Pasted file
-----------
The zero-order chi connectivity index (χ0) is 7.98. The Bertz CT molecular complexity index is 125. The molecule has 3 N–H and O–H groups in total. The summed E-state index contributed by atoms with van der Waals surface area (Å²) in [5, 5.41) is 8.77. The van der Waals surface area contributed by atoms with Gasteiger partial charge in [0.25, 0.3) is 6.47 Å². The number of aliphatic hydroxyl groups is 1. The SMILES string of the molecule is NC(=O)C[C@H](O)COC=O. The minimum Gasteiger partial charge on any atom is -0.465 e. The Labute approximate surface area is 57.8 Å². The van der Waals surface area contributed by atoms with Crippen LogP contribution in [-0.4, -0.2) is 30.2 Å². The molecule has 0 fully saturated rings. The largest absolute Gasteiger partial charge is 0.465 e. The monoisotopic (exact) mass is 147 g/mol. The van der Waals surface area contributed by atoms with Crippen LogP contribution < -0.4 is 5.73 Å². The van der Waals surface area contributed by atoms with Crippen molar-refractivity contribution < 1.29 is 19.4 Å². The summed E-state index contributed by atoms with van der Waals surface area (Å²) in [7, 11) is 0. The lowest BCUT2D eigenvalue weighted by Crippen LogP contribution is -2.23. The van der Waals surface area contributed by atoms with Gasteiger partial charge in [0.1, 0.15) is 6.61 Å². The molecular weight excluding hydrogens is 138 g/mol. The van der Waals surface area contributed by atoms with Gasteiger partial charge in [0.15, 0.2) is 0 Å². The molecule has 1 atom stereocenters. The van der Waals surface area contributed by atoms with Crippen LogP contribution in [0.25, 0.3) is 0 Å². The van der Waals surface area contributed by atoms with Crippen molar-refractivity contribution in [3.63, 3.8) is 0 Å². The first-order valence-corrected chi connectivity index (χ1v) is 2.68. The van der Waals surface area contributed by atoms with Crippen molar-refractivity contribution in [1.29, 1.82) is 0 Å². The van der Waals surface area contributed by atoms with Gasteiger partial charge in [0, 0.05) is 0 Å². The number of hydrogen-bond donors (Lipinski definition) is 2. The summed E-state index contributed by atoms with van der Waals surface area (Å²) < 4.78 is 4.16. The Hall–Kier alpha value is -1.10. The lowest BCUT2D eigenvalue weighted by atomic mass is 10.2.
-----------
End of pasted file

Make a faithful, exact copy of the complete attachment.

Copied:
The zero-order chi connectivity index (χ0) is 7.98. The Bertz CT molecular complexity index is 125. The molecule has 3 N–H and O–H groups in total. The summed E-state index contributed by atoms with van der Waals surface area (Å²) in [5, 5.41) is 8.77. The van der Waals surface area contributed by atoms with Gasteiger partial charge in [0.25, 0.3) is 6.47 Å². The number of aliphatic hydroxyl groups is 1. The SMILES string of the molecule is NC(=O)C[C@H](O)COC=O. The minimum Gasteiger partial charge on any atom is -0.465 e. The Labute approximate surface area is 57.8 Å². The van der Waals surface area contributed by atoms with Crippen LogP contribution in [-0.4, -0.2) is 30.2 Å². The molecule has 0 fully saturated rings. The largest absolute Gasteiger partial charge is 0.465 e. The monoisotopic (exact) mass is 147 g/mol. The van der Waals surface area contributed by atoms with Crippen LogP contribution < -0.4 is 5.73 Å². The van der Waals surface area contributed by atoms with Crippen molar-refractivity contribution < 1.29 is 19.4 Å². The summed E-state index contributed by atoms with van der Waals surface area (Å²) in [7, 11) is 0. The lowest BCUT2D eigenvalue weighted by Crippen LogP contribution is -2.23. The van der Waals surface area contributed by atoms with Gasteiger partial charge in [0.1, 0.15) is 6.61 Å². The molecular weight excluding hydrogens is 138 g/mol. The van der Waals surface area contributed by atoms with Gasteiger partial charge in [0.15, 0.2) is 0 Å². The molecule has 1 atom stereocenters. The van der Waals surface area contributed by atoms with Crippen LogP contribution in [0.25, 0.3) is 0 Å². The van der Waals surface area contributed by atoms with Crippen molar-refractivity contribution in [3.63, 3.8) is 0 Å². The first-order valence-corrected chi connectivity index (χ1v) is 2.68. The van der Waals surface area contributed by atoms with Crippen molar-refractivity contribution in [1.29, 1.82) is 0 Å². The van der Waals surface area contributed by atoms with Gasteiger partial charge in [0, 0.05) is 0 Å². The number of hydrogen-bond donors (Lipinski definition) is 2. The summed E-state index contributed by atoms with van der Waals surface area (Å²) < 4.78 is 4.16. The Hall–Kier alpha value is -1.10. The lowest BCUT2D eigenvalue weighted by atomic mass is 10.2.